3M makes other familiar products in Minnesota that are exported, however. That includes its trademark Scotch tape — both transparent tape and blue painter's tape — as well as Filtrete filters, Nexcare bandages and tapes, and Post-it Flags. The company also makes some of those products in other factories around the world.

Where does it go?

In 2021, Minnesota ranked 22nd among U.S. states in terms of the amount of its exports, according to DEED. That is similar to how Minnesota's population ranks against other states.

Minnesota's exports overall are fairly stable despite some annual fluctuations, said Gabrielle Gerbaud, executive director of the Minnesota Trade Office.

"It never really changes too much," she said. "We're very steady in what we produce."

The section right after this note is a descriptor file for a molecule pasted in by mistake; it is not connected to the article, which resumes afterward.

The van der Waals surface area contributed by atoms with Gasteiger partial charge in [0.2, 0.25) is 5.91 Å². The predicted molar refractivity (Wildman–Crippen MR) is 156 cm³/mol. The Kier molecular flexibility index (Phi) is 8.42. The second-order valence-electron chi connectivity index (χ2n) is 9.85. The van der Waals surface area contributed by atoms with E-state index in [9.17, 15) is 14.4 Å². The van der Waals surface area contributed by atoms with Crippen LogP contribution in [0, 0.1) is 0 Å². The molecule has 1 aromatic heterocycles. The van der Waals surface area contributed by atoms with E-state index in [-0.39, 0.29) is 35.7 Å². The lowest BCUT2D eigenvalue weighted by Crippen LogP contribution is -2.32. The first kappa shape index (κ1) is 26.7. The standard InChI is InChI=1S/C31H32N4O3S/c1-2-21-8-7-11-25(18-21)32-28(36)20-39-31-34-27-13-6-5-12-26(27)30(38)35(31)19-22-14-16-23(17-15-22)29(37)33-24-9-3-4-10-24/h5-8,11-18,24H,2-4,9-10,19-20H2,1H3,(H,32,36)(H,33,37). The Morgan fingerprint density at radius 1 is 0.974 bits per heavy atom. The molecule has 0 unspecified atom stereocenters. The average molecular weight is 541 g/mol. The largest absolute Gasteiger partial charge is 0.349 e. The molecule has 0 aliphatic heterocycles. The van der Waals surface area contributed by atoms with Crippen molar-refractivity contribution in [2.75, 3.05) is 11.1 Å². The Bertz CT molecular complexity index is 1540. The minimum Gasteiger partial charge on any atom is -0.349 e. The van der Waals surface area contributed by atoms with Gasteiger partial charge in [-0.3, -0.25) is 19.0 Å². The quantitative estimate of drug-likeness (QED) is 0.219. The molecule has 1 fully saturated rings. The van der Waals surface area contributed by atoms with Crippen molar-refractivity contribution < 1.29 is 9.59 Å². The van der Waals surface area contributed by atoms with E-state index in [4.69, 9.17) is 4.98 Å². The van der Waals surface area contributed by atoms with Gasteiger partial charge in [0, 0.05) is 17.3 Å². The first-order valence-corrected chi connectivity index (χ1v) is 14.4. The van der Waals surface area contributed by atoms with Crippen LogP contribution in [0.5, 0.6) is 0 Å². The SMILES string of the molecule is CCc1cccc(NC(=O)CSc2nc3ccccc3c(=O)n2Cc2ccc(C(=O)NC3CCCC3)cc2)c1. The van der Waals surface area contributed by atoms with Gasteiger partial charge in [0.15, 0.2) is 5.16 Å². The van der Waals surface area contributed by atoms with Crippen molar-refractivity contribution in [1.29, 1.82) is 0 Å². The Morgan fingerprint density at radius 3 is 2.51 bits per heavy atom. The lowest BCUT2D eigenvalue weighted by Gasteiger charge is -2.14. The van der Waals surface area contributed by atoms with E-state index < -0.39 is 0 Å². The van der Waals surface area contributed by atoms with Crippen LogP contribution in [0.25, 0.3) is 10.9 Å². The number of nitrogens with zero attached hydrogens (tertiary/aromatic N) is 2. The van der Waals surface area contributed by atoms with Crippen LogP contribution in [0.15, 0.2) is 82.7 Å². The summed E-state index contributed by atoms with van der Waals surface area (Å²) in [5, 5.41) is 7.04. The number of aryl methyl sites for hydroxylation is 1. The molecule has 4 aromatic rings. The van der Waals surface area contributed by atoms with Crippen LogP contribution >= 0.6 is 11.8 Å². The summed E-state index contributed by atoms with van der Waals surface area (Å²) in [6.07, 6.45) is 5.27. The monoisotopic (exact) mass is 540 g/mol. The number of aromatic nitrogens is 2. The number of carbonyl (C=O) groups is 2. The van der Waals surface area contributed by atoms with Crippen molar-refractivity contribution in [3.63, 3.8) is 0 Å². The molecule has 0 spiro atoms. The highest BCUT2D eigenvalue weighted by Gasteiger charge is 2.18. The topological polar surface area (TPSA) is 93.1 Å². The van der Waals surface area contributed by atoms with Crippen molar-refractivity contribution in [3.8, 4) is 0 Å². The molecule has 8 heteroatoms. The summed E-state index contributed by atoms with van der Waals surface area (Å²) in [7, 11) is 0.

During the pandemic, for example, some states saw a bigger drop in exports, while Minnesota had a more modest decline of 10% in 2020. Exports then rebounded last year, surpassing pre-pandemic levels, according to DEED.

Minnesota's northern neighbor is its top market. Last year, Canada accounted for nearly 30% of the state's exports.

That's followed by China with 11% and Mexico with 10%. The next biggest markets are Japan, South Korea and Germany.

Many people are surprised to see Belgium in the top 10 markets for Minnesota, and in some years as high as No. 5. Gerbaud was, too, when she first started in her role. But she quickly found out why.

"It's not that Belgium imports everything" itself, she said. "It's just that the biggest port of entry in the [European Union] is Antwerp. And companies have big warehouses there. So they import into the EU through Belgium. And then from there, they send it all over Europe."

Gerbaud added a caveat that most of this data doesn't take into account another big source of exports: services.

"Those are very difficult to measure," she said.

But that is a significant source of exports, too. In 2020, DEED estimates that Minnesota exported $12 billion in services. That includes services provided by consultants, lawyers, party planners, engineers and educational providers.